This ugliness comes from everywhere; an inattentive social worker, his peers at the clown agency, Wall Street suits, his mother’s former employer Thomas Wayne (Brett Cullen), and even his mother herself force him to retreat into the safety (or comforting danger?) of his own mind. As the film goes on, his circle gets smaller and smaller until it can include only himself, and even then, it’s merely a matter of time until the breaking point is not only reached and breached, but utterly destroyed to the point of serious consideration of suicide. Not even a friendship with neighbor Sophie (Zazie Beets) is safe to him; her unexpected and surprising interest in him comes with its own caveats and danger.
Not one moment’s peace is given in director/co-writer Todd Phillips’ nightmare vision of Arthur’s descent into hell. It’s a hell he cannot seem to escape; whether it’s a solitary moment or amid chaos in the streets, Phillips makes the screen an uncomfortable magnet from which you cannot pry your eyes. We are at once drawn to and repulsed by Arthur’s jaunty saunter away from reality, the audience rapt in the grip of a master actor making sure you feel every moment of it.
The film pushes us completely out of our comfort zones by diving deeply into a possible explanation for the Joker’s insanity. It’s all too easy to get comfortable with previous filmed incarnations of this character because we start each film with him already in full beast mode; are we indifferent because we don’t see exactly how these psychos became psychos? Joker doesn’t simply describe stories of how he becomes who he is, like the ending of Alfred Hitchcock’s Psycho; we’re here to watch the final days when holding on just wasn’t cutting it, awaiting the moment the already-frayed tether to reality finally snaps.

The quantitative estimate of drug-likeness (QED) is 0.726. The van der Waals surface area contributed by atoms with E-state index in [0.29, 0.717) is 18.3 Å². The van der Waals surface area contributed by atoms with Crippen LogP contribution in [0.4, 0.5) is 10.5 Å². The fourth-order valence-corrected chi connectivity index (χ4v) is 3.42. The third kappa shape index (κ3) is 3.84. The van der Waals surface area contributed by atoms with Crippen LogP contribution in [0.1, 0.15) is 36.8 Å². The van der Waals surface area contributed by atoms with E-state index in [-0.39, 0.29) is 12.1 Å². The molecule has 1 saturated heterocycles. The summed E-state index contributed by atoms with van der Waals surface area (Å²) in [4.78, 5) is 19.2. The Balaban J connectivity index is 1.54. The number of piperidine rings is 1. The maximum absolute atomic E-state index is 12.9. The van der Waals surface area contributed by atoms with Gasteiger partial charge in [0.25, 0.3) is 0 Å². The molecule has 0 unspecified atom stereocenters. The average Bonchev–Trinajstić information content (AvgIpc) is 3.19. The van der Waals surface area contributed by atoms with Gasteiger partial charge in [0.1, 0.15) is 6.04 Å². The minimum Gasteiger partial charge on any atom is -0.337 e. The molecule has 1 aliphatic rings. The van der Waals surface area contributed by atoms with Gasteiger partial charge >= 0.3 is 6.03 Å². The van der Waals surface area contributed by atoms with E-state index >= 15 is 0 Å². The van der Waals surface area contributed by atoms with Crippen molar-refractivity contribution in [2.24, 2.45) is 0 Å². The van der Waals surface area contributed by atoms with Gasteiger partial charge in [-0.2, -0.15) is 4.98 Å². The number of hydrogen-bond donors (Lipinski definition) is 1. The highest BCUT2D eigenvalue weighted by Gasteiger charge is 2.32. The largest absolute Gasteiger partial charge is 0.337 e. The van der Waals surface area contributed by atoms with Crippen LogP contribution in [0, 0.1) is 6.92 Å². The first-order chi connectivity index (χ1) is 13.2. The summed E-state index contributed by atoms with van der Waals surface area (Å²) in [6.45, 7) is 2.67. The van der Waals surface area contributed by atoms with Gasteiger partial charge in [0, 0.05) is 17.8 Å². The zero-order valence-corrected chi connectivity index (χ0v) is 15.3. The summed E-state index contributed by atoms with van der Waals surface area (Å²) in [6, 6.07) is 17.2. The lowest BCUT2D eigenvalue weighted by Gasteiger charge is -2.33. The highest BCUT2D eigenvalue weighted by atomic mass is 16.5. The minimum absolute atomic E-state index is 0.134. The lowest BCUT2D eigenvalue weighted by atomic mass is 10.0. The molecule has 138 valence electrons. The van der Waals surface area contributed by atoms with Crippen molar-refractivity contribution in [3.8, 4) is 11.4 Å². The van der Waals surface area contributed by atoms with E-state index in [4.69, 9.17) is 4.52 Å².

Joker works on another level by preying on the part of us which wants to step in and intervene. Phillips has fashioned a movie which might have been at home at a New York City grindhouse theater in its 1981 setting. The film isn’t clever, and it doesn’t feature “hot” actors delivering punchy and smartass dialogue; it goes beyond our cutesy sense of “throwback” by using our involvement to our folly, much in the way films did back then. Our levels of respect, personal freedom, views on healthcare and science, and how we treated the clinically insane and injured differed greatly, and our modern-day feelings cannot easily reconcile themselves with the way this movie operates.
It’s a hard thing, to know about us before we got to where we are today as a society, and Joker spares us nothing in showing us how each step through Arthur’s splayed sense of reality takes him further and further away from sanity. To be sure, there’s a huge, metaphorical middle finger directed at the current White House administration and how it became a movement (which took up a whole paragraph of this review before being deleted), and it becomes a part of the many ingredients which make Joker a rare movie which forcefully shoves us into its sickening miasma of discomfort.
MPAA Rating: R for strong bloody violence, disturbing behavior, language, and brief sexual images.
Running time: 122 minutes.
Distributed by Warner Bros. Pictures.